Standing on a slight rise and overlooking the huge necropolis of Salamis is the twin- domed church dedicated to St. Barnabas, patron saint of Cyprus. This church, now used as an icon museum with the ancillary monks’ cells housing an impressive collection of Cypriot artefacts dating from the 7thCentury BC to the 18thCentury AD, still retains an air of sanctity and peace. Somewhat illogically on an island of mixed religious beliefs it remains a place of pilgrimage for both Muslim and Christian. Maybe this can be explained by the simple fact that Cyprus is an island where cultures and creeds have crossed, intermingled, blended, and divided over a period far in excess of the previous two thousand years, and each successive belief takes with it some vestige of the one they have left behind. The cultures that worshipped the moon and stars, gave way to those that worshipped pagan idols. These in turn were superseded by faiths that believed in an Almighty Creator and by the time the Romans gained power over the island there was a strong following of Judaism.
Barnabas was a Jew from Salamis who travelled to the Holy Land to study law and while there he met the apostle Paul and was converted to Christianity. On returning to Cyprus, (pertinent Bible references: Acts 4: 36-37, & Acts 13: 1-5) he preached the teachings of Jesus Christ and in 61AD was martyred by his fellow Jews. His death by stoning is the stuff of which legends are made, and traditionally it is accepted that his companion John Mark and other followers hid his body in a secret tomb, where it was destined to remain undisturbed for the next 400 years. That tomb was part of the Salamis necropolis and lay undiscovered until the 5th Century AD.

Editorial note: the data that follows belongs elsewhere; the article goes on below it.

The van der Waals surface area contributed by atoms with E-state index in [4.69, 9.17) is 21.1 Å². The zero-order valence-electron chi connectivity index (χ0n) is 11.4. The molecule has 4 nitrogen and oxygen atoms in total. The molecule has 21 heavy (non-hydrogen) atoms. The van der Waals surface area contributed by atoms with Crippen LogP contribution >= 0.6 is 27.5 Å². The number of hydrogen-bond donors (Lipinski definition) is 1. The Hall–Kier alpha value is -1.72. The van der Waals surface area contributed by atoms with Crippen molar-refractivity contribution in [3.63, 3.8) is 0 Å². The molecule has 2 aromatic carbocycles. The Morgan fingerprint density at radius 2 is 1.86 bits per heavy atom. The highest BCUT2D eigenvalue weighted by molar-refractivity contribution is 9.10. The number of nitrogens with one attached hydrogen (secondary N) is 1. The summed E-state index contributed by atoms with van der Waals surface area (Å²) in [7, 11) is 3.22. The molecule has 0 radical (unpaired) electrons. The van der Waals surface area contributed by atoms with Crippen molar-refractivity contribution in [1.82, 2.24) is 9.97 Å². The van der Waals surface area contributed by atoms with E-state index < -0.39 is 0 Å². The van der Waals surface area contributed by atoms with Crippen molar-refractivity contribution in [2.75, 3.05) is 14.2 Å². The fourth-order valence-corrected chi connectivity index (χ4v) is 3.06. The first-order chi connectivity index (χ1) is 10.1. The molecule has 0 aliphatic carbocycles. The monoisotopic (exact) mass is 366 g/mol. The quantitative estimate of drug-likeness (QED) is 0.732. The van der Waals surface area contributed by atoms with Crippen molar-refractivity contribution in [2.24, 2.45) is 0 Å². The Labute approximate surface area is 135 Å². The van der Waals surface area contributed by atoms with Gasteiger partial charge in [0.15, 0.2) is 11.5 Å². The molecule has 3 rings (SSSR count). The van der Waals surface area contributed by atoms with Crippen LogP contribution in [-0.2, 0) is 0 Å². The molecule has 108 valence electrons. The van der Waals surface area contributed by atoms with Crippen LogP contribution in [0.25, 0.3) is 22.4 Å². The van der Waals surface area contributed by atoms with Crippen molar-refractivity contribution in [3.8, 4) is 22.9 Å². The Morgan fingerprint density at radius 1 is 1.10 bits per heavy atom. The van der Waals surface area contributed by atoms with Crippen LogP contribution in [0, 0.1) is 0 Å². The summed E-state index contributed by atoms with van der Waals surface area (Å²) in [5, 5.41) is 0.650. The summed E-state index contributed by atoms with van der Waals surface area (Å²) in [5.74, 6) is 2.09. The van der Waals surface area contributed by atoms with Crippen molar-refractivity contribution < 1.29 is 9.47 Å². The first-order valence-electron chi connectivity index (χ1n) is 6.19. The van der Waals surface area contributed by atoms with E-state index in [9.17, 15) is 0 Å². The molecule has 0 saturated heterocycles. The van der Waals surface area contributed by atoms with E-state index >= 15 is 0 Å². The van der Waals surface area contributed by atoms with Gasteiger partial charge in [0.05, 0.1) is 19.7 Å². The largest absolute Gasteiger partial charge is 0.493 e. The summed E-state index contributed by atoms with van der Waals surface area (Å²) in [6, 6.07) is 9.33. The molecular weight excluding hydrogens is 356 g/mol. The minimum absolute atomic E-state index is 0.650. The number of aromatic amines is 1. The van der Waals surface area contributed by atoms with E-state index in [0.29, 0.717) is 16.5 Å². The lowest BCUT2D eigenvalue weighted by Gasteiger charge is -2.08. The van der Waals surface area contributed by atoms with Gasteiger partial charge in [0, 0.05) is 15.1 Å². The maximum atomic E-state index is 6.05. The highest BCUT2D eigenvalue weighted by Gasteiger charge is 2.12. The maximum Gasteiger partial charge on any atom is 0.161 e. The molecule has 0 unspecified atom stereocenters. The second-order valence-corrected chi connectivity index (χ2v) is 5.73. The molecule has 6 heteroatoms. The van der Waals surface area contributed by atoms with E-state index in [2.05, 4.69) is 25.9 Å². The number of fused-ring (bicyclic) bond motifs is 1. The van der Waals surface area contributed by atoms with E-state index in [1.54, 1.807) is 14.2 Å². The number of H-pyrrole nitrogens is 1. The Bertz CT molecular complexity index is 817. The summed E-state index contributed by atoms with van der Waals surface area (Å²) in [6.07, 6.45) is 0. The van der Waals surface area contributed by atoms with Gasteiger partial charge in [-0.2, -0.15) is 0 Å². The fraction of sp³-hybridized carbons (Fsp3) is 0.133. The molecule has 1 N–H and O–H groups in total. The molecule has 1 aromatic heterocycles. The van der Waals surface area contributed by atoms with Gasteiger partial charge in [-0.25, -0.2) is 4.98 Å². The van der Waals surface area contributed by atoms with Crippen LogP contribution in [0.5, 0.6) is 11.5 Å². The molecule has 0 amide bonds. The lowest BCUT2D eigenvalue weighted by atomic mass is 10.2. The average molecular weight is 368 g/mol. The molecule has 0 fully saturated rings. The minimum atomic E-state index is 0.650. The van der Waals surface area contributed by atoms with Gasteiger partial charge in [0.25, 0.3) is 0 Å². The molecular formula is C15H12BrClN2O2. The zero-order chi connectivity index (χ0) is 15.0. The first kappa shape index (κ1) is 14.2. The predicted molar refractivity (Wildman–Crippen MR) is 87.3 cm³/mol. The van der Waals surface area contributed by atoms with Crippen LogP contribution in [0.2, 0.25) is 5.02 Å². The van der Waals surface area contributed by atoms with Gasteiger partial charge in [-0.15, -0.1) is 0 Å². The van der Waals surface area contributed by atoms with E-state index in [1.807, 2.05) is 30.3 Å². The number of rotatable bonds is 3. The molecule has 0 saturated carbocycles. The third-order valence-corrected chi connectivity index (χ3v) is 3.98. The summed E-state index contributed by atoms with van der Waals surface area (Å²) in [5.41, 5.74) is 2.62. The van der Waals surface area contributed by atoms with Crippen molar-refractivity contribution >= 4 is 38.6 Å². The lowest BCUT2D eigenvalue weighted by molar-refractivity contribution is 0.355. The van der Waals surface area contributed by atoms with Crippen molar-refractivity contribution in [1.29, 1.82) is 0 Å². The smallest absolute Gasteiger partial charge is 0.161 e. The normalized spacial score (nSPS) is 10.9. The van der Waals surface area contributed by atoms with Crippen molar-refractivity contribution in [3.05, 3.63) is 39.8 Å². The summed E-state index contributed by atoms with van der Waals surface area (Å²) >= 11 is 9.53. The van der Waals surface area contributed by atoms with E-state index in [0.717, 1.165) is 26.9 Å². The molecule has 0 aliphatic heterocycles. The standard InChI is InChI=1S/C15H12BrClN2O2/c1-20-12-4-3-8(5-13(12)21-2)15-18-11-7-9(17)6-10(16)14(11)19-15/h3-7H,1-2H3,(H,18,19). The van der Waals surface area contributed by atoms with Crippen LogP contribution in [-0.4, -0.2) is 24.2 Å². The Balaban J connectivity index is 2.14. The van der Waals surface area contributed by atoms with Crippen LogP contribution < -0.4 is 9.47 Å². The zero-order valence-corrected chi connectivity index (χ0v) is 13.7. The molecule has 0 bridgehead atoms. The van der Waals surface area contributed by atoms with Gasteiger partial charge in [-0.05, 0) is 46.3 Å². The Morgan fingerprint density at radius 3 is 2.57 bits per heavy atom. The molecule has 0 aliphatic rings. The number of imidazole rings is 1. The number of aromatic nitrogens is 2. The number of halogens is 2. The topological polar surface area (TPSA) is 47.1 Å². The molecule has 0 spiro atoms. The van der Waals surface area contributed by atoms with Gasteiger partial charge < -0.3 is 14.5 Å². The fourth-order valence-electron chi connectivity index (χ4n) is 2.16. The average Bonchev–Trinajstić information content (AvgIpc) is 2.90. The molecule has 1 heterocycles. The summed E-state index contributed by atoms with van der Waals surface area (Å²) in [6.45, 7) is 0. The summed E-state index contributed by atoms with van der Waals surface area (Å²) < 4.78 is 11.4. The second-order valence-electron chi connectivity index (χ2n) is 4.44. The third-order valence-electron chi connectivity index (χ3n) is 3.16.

When the tomb was revealed to Bishop Anthemios circa 480AD, with the body of Barnabas holding an illuminated Gospel of St. Matthew, the Bishop, head of the Cyprus church considered this was enough of a miracle to justify his request to Zeno, the Byzantine Emperor, the right to autocephalous status and with it all the benefits of self-governorship. For example revenues accrued in Cyprus would remain on the island rather than be transferred to the See of Antioch. The request was granted and the Orthodox Church of Cyprus took its place in the hierarchy of the Christian churches and has its own Patriarch. Barnabas was canonized and created the Patron Saint of the island. It is an icon of Barnabas, holding St. Matthew’s gospel that is placed in the backrest of the Bishop’s chair, though regrettably there are now few remaining in those churches of Northern Cyprus that are open to the public. A rather quirky patronage for which Barnabas is responsible, is that he protects against hailstorms!
The original Byzantine church crumbled over the succeeding years and was replaced in the 18thCentury by the present structure. Originally built with three domes, the minimal foundations at the apse end subsided in soft soil with the resulting collapse of one dome and the apse. The repairs that were carried out effectively shortened the nave of the church and did not replace the third dome, giving the church a rather squat and square appearance. The walls of the original apse can still be seen at the eastern end.
Very close to the church is a 19th century small chapel/mausoleum erected over the tomb site and visitors flock to pay their respects most especially on St. Barnabas’s feast day of June 11th.